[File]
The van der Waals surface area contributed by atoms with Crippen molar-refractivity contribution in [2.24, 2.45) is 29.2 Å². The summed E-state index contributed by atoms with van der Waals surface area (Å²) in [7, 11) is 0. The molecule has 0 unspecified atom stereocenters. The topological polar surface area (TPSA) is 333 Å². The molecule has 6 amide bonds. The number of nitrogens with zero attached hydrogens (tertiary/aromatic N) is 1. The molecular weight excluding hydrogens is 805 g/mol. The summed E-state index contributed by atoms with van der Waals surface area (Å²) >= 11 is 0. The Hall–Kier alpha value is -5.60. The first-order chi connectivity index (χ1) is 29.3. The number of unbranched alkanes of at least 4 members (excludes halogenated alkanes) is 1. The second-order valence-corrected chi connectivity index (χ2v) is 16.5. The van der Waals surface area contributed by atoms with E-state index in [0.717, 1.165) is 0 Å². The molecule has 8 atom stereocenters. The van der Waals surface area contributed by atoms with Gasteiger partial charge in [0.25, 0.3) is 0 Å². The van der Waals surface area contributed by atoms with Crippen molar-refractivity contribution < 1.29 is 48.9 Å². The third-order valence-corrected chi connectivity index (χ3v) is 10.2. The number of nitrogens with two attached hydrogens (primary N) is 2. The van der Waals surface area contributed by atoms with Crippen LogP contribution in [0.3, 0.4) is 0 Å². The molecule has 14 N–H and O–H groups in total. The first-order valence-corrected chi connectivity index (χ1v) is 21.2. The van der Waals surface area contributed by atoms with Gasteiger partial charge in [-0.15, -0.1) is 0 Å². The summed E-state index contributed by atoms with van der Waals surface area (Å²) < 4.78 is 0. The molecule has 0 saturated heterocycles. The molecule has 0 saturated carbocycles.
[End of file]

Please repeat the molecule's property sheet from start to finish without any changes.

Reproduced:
The van der Waals surface area contributed by atoms with Crippen molar-refractivity contribution in [2.24, 2.45) is 29.2 Å². The summed E-state index contributed by atoms with van der Waals surface area (Å²) in [7, 11) is 0. The molecule has 0 unspecified atom stereocenters. The topological polar surface area (TPSA) is 333 Å². The molecule has 6 amide bonds. The number of nitrogens with zero attached hydrogens (tertiary/aromatic N) is 1. The molecular weight excluding hydrogens is 805 g/mol. The summed E-state index contributed by atoms with van der Waals surface area (Å²) >= 11 is 0. The Hall–Kier alpha value is -5.60. The first-order chi connectivity index (χ1) is 29.3. The number of unbranched alkanes of at least 4 members (excludes halogenated alkanes) is 1. The second-order valence-corrected chi connectivity index (χ2v) is 16.5. The van der Waals surface area contributed by atoms with E-state index in [0.717, 1.165) is 0 Å². The molecule has 8 atom stereocenters. The van der Waals surface area contributed by atoms with Gasteiger partial charge in [0.25, 0.3) is 0 Å². The van der Waals surface area contributed by atoms with Crippen molar-refractivity contribution < 1.29 is 48.9 Å². The third-order valence-corrected chi connectivity index (χ3v) is 10.2. The number of nitrogens with two attached hydrogens (primary N) is 2. The van der Waals surface area contributed by atoms with Crippen LogP contribution in [0.3, 0.4) is 0 Å². The molecule has 14 N–H and O–H groups in total. The first-order valence-corrected chi connectivity index (χ1v) is 21.2. The van der Waals surface area contributed by atoms with Gasteiger partial charge in [-0.15, -0.1) is 0 Å². The summed E-state index contributed by atoms with van der Waals surface area (Å²) < 4.78 is 0. The molecule has 0 saturated heterocycles. The molecule has 0 saturated carbocycles.